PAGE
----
Liver transplantation is the main therapeutic alternative for patients with chronic advanced liver disease1. The solid organ is a limited resource since the number of potential transplant recipients and the available donors are scarce, which results in a long wait. In this context, patients “most likely to succeed” must be carefully selected. The literature demonstrates high prevalence of psychiatric comorbidities on the waiting list for liver transplantation2-5. It is observed that 40% or more of the individuals enrolled in the liver transplant list have comorbid psychiatric disorders, which may negatively affect the outcome of the procedure and consequently the quality of life6. However, it is not clear in the literature if different causes of liver transplantation present distinct prevalence of mental disorder7. Hepatitis C virus (HCV), alcoholic liver disease (ALD) and non-alcoholic steatohepatitis (NASH) are clinical conditions which are most associated with indication for liver transplantation8. Individuals with HCV often experience a six-fold increased risk of suicide and the onset of depressive symptoms and anxiety that result in decreased quality of life compared to the general population9. ALD is one of the leading causes of chronic liver disease worldwide and has become a public health problem. This disease may range from simple steatosis, alcoholic hepatitis or steatohepatitis, progressive fibrosis, and eventually cirrhosis and/or hepatocellular carcinoma10. Alcohol consumption corresponds to 3.8% of overall mortality11.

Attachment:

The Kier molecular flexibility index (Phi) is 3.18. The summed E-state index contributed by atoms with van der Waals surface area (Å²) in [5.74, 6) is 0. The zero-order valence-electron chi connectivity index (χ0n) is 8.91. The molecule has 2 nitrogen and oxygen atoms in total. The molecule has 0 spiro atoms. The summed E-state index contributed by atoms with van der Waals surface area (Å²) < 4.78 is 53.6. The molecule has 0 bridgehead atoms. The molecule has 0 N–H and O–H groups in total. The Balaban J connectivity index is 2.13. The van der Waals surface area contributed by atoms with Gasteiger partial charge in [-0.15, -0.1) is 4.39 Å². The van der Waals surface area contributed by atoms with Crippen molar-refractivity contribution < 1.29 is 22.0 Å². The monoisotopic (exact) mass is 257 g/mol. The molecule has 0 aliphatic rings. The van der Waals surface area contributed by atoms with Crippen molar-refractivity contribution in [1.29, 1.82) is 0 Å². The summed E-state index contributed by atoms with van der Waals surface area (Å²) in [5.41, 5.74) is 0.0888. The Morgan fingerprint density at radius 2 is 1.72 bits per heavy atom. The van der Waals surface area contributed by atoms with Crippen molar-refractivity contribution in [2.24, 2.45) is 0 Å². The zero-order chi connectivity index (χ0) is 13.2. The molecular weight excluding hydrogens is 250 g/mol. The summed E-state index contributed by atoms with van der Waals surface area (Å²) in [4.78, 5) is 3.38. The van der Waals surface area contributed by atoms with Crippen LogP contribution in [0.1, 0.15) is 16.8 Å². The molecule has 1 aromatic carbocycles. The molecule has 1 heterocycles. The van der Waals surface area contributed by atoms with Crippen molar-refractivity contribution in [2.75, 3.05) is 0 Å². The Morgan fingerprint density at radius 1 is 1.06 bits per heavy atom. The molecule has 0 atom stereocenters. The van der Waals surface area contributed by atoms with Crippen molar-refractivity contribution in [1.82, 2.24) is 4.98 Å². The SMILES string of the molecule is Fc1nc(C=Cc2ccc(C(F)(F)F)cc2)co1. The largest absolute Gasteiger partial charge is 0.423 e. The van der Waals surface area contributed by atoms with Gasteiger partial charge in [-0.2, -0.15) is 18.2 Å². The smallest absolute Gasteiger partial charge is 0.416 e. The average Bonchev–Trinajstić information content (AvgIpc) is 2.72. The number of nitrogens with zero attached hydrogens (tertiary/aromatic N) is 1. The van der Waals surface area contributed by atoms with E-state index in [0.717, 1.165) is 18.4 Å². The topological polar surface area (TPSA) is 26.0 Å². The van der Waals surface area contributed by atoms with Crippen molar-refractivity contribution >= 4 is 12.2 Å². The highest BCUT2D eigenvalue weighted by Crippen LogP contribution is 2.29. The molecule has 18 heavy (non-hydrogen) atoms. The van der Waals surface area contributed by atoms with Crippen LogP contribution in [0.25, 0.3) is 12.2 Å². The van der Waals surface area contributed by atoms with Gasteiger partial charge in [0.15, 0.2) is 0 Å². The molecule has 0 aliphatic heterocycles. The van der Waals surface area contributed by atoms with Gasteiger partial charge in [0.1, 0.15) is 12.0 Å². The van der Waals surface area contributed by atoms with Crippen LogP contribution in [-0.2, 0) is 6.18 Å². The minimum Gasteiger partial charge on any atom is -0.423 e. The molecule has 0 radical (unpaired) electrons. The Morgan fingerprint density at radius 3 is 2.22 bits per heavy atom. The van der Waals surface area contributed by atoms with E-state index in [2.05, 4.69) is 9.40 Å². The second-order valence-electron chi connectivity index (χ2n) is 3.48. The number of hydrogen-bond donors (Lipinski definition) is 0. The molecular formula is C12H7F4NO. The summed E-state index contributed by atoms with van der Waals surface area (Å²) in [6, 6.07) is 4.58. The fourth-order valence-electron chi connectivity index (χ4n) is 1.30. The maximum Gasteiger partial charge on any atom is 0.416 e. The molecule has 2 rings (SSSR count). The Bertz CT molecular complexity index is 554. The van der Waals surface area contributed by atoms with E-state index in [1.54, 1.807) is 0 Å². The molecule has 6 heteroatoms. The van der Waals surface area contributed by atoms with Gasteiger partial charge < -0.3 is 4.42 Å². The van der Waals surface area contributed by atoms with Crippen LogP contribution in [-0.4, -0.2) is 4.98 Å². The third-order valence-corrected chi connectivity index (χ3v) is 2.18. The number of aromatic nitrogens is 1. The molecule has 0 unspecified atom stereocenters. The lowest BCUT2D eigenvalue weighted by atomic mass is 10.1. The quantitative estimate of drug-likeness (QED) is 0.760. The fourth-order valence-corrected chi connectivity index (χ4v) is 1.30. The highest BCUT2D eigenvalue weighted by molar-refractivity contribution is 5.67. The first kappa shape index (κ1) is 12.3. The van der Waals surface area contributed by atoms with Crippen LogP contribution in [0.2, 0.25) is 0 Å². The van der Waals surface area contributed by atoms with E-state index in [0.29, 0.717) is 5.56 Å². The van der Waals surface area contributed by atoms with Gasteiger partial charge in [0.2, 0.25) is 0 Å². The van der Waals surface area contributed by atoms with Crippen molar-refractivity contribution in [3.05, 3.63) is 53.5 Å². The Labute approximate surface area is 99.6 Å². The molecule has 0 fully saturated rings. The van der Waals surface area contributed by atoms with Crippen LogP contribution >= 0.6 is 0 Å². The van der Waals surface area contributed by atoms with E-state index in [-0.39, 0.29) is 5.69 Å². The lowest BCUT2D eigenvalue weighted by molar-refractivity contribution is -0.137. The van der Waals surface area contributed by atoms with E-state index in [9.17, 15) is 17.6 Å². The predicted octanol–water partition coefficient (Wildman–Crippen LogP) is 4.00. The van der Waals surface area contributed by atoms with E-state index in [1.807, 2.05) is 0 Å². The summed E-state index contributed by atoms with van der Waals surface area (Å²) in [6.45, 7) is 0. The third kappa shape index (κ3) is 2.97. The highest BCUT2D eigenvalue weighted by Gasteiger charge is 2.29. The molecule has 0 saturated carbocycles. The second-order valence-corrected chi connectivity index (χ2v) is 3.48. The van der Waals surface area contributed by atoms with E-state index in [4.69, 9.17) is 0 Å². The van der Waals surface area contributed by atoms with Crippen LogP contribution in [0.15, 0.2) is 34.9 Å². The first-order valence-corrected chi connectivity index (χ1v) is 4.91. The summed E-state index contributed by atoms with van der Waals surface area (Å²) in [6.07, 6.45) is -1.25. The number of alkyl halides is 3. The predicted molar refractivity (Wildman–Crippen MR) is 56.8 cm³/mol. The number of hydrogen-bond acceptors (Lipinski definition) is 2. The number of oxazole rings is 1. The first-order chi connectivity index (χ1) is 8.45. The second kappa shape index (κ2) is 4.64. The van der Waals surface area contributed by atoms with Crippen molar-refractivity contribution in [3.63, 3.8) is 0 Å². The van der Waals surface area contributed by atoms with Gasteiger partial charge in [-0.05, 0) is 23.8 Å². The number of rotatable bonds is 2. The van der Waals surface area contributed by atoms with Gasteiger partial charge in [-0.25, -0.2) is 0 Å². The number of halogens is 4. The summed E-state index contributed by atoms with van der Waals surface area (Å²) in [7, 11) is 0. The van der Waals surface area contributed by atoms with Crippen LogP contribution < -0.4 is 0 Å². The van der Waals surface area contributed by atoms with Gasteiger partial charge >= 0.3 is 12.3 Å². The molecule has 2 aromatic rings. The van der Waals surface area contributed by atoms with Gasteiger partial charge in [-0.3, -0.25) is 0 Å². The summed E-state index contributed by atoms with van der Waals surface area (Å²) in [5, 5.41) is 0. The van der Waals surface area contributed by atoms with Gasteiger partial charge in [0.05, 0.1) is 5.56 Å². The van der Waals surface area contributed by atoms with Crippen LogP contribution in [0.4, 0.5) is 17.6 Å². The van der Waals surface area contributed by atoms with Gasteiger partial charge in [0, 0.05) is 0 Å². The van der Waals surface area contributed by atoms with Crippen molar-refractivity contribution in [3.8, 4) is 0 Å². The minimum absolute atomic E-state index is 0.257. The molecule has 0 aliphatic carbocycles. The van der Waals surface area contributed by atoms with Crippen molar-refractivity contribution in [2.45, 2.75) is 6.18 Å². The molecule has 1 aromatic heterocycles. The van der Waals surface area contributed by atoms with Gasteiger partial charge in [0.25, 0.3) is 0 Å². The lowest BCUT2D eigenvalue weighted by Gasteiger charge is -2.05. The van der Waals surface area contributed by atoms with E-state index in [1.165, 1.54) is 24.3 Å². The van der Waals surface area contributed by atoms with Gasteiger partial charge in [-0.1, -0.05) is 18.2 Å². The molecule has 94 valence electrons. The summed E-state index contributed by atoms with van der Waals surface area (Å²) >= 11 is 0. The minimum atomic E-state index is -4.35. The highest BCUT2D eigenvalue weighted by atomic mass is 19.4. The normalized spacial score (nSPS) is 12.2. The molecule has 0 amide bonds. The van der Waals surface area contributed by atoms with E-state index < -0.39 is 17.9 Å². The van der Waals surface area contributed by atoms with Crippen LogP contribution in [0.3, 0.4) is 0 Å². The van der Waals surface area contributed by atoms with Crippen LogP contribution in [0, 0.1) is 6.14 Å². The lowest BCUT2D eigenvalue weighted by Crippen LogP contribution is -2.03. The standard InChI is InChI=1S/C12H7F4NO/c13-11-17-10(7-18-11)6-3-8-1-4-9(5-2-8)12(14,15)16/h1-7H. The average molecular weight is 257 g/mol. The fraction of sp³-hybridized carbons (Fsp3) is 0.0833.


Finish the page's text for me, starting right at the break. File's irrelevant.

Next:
This study aims to investigate whether patients in the liver transplant list showed differences in psychiatric characteristics, medical variables and quality of life according to the different liver diseases.

METHODS

This was a cross-sectional study which included patients, aged over 18 years, eligible for liver transplantation, enrolled in the Hepatology Service of Professor Edgar Santos University Hospital and Portuguese Hospital between 2010 and 2014. This study was approved by the local Institutional Review Board (MCO-UFBA - process number 14/2002) in accordance with the guidelines and norms of both the Brazilian Resolution 466/2012 and the Declaration of Helsinki of 2013 on research involving human beings. All participants provided written informed consent.